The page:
CC St. James UMC centennial

From left, Fran Schoon, Sherri Hous and Jane Andrews hold up a vintage quilt Friday, Aug. 2, 2019, at St. James United Methodist Church in Danville, which is celebrating its 100th anniversary on Sept. 22.

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It was the year BOB ZUPPKE’s Illini were crowned college football’s national co-champs, SHOELESS JOE’s Black Sox earned a place in baseball infamy and Chicago’s streets were the site of some of the deadliest race riots in Illinois history.

In Danville, one of the most newsworthy events of 1919 was the merging of First Methodist Episcopal and Kimber Methodist Episcopal into one.

St. James United Methodist, still going strong a century later at 504 N. Vermilion St., will mark its 100-year anniversary with a special celebration next month.

Rather than the usual four Sunday services, Pastor RANDALL ROBINSON said just one will be held on Sept. 22, at 10 a.m., followed by dinner for the congregation of 600.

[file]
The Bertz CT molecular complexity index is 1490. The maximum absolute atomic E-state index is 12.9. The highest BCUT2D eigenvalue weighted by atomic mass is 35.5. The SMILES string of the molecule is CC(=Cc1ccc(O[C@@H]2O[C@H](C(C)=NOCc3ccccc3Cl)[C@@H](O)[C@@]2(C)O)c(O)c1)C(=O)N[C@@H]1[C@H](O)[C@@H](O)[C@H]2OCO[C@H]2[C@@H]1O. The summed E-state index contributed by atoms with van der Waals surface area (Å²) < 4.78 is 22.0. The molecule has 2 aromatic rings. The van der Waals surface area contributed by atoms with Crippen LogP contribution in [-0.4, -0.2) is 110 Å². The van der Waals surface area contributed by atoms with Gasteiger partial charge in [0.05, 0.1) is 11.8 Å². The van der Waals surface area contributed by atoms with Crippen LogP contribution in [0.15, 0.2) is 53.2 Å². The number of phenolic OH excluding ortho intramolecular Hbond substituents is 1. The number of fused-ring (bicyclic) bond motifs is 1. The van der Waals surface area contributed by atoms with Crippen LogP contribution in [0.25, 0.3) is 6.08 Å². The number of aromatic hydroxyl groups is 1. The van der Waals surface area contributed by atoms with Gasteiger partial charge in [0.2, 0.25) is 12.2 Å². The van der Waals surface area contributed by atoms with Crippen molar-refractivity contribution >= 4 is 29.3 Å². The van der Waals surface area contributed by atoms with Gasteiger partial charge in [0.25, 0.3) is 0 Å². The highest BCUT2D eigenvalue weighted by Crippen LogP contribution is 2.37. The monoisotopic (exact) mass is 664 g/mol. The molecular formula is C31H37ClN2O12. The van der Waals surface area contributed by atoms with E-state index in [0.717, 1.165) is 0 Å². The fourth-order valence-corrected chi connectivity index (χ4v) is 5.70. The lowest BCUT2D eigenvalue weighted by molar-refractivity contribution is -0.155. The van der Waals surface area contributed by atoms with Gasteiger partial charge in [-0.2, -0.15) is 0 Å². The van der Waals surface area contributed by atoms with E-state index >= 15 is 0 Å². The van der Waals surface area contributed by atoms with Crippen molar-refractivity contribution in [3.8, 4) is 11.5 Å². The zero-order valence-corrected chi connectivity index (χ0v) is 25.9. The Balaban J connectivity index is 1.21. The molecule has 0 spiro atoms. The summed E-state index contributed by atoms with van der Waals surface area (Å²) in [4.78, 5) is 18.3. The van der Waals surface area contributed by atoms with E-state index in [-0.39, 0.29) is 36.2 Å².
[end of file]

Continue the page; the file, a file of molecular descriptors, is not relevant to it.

The church has a long, proud history, says its eight-year pastor. A brief history, courtesy of the 64-year-old Robinson:

— After making do with a log-cabin house of worship for 20 years, Danville Methodists erected a more traditional-looking church on Old North Street in 1857.

“It was one of the finest houses of worship in East Central Illinois,” he says.

— A decade later, as the country was healing from the Civil War, the Methodists of Danville split into two groups. It wasn’t until just after World War I that First Methodist and Kimber Methodist put their differences aside and reunited.

— The current building was designed in 1926 by architect HARVEY SKADDEN, who was inspired by the Gothic cathedrals he had seen in France while serving in the Army during the Great War.

— Among its notable members: former U.S. House Speaker JOE CANNON.

— St. James is renowned for its many ministries over the years — from the existing food pantry that serves about 400 families on the third Wednesday of the month to the good deeds of the 1970s, when members learned of two Vietnamese families in need of help.

“Our members provided them with housing and helped them get acclimated to American culture,” Robinson says. “We also made sure the kids got into school. The whole idea was to make sure these families were provided for as they made their new homes in America.”


Tim Mitchell is a reporter at The News-Gazette. His email is, and you can follow him on Twitter (@mitchell6).